In Ethiopia, it is common to buy raw coffee beans from a store and roast them yourself. Therefore, when roasting coffee beans, it is called mankashakasha. Today, I would like to talk about "Mankashakasha" and a turbulent episode when importing Mankashakasha to Japan. table of contents ・What is mankashakasha? ・The plan to import 50 became 1,500. ・○○○○ pieces were destroyed during the manufacturing process in Ethiopia ・ A customs officer with 20 years of service said , "I've never seen such a terrible thing." ・Mankashakasha who survived
Galitebe handles two Ethiopian green coffee bean producers. Today, I would like to talk about one of them, the story with Habutam and the raw beans we handle. I remember eating injera together at a local restaurant, no, a cafeteria, when I first met Hubtam. Habtum didn't have a smartphone, he didn't even have an email address, let alone a social network. All communication is over the phone or in person. He always wears a checked shirt and picks me up in a truck.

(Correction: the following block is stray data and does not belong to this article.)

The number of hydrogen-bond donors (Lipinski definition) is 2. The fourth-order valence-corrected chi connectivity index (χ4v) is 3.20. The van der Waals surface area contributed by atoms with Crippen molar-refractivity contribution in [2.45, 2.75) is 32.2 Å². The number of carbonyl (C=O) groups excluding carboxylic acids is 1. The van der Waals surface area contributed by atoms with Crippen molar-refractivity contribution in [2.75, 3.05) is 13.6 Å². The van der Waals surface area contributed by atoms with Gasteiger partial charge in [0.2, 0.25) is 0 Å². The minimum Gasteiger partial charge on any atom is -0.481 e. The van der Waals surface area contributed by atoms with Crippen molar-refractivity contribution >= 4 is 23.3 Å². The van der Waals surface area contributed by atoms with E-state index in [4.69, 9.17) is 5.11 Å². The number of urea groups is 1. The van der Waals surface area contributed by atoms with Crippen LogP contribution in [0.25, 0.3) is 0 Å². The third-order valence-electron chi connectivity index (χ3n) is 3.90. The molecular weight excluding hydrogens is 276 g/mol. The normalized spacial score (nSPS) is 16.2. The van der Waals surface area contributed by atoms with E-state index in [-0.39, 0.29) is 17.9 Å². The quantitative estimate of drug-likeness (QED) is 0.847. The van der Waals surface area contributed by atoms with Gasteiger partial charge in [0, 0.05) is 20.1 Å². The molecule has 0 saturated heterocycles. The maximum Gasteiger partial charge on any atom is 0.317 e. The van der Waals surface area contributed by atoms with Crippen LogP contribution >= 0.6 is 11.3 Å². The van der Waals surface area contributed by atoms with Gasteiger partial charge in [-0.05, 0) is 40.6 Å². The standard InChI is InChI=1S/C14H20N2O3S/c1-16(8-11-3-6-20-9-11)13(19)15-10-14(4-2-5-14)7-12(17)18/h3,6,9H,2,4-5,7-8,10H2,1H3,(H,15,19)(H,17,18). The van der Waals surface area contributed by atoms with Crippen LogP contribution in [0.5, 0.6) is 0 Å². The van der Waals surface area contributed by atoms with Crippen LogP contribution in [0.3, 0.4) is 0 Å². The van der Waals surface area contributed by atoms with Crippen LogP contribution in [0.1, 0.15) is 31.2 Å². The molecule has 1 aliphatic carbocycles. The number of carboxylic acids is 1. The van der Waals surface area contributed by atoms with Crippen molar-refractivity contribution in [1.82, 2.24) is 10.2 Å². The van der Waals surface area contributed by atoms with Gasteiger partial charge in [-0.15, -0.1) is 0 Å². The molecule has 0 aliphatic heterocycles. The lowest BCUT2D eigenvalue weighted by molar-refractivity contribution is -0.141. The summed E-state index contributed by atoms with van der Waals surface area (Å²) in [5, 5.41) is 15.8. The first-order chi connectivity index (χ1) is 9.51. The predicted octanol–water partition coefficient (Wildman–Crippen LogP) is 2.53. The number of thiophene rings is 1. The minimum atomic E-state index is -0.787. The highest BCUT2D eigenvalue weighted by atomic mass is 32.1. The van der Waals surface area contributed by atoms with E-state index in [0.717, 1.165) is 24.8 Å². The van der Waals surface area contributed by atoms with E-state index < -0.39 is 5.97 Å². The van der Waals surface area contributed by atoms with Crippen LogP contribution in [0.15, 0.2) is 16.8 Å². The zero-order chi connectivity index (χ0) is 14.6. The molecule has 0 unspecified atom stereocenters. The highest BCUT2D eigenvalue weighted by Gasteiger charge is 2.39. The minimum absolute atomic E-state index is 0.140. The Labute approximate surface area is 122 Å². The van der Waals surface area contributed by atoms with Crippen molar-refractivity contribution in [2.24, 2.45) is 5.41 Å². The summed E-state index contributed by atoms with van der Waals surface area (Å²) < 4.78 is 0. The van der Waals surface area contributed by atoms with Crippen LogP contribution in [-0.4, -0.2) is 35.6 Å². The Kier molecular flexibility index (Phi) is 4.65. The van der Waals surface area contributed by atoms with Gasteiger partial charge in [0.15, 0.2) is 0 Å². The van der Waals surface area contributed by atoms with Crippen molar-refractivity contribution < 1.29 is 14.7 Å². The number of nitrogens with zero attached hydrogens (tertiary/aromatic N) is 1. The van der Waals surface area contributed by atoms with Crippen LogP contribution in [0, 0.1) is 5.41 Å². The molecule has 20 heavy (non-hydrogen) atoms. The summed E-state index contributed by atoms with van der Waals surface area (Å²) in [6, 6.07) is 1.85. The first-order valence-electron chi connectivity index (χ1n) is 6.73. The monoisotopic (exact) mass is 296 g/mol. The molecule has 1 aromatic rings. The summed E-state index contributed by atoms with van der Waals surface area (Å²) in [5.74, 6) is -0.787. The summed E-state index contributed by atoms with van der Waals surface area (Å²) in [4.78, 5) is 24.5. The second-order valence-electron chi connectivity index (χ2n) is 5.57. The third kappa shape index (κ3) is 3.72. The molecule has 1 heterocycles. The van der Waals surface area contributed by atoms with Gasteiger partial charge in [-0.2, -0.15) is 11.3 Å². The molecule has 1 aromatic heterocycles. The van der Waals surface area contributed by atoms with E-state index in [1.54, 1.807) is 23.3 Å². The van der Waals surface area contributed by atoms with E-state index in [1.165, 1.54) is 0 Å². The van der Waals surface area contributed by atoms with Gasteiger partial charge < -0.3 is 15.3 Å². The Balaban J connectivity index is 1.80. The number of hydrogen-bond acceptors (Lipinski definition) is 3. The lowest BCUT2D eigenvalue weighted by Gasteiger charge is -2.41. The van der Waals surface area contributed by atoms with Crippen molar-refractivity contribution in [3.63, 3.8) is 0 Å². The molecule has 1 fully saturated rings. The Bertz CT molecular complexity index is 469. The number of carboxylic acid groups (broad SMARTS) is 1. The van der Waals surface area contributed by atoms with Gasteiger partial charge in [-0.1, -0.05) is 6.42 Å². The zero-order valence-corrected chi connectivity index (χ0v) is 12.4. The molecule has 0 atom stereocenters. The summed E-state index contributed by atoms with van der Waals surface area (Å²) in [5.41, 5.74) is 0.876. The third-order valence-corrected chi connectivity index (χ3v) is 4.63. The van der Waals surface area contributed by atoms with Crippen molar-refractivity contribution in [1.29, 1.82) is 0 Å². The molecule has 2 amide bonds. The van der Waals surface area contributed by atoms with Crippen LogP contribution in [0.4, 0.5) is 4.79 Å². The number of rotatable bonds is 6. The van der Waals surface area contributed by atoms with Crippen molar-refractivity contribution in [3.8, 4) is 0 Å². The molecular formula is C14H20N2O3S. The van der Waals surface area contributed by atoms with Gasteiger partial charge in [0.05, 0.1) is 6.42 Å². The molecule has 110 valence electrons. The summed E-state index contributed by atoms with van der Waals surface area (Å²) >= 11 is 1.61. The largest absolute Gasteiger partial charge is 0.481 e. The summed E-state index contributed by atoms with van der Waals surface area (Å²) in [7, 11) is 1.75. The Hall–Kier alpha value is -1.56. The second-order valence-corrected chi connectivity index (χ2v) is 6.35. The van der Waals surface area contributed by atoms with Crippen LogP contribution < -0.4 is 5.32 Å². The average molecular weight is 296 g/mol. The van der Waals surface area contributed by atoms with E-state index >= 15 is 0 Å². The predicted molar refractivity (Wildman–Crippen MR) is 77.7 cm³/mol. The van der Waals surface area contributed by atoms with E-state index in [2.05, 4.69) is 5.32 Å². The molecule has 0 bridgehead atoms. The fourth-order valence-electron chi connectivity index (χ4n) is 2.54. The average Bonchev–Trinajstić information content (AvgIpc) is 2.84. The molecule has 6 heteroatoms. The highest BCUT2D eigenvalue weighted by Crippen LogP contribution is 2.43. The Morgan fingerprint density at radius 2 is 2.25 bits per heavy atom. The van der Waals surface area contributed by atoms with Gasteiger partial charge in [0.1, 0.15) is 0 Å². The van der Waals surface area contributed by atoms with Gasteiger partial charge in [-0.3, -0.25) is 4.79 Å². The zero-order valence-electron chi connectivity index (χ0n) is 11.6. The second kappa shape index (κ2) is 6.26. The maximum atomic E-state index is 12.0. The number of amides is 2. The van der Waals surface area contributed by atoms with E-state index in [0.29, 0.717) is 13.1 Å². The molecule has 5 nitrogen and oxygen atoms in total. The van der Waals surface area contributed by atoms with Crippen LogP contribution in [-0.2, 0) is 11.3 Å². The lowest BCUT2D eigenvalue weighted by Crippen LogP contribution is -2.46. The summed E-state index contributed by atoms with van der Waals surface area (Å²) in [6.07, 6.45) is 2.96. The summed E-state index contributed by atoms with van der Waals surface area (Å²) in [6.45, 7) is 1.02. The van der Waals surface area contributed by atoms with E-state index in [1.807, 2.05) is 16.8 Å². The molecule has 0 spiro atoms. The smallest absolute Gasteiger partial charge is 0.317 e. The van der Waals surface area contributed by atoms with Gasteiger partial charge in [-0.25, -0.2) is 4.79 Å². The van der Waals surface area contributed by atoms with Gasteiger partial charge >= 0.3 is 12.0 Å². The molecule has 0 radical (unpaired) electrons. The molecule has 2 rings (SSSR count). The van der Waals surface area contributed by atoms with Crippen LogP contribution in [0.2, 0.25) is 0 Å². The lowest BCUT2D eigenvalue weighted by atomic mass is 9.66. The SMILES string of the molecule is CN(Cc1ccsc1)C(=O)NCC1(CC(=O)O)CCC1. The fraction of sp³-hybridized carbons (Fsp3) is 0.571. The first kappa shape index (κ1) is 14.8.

Ethiopia is one of the world's leading coffee producers. About half of the coffee beans produced are consumed domestically. This time, I would like to take a closer look at how coffee is consumed in Ethiopia. Only a small portion of Ethiopian coffee beans are sold in Japan. By reading the article, you can know the existence of real "Ethiopian coffee".
This time I would like to talk about the journey to the refinery. table of contents ■3 ways to go! where are you going ·airplane・Long-distance bus ・Rental car with driver ■ Enjoyable journey ・Bus leaving at 11:00 leaves at 5:00・Ethiopian comedy for everyone to watch・Country music to listen to with a roar・ Anyway, inspection ■ Life-threatening way home ・First, hitchhiking・ Unreasonable police・Tattered tires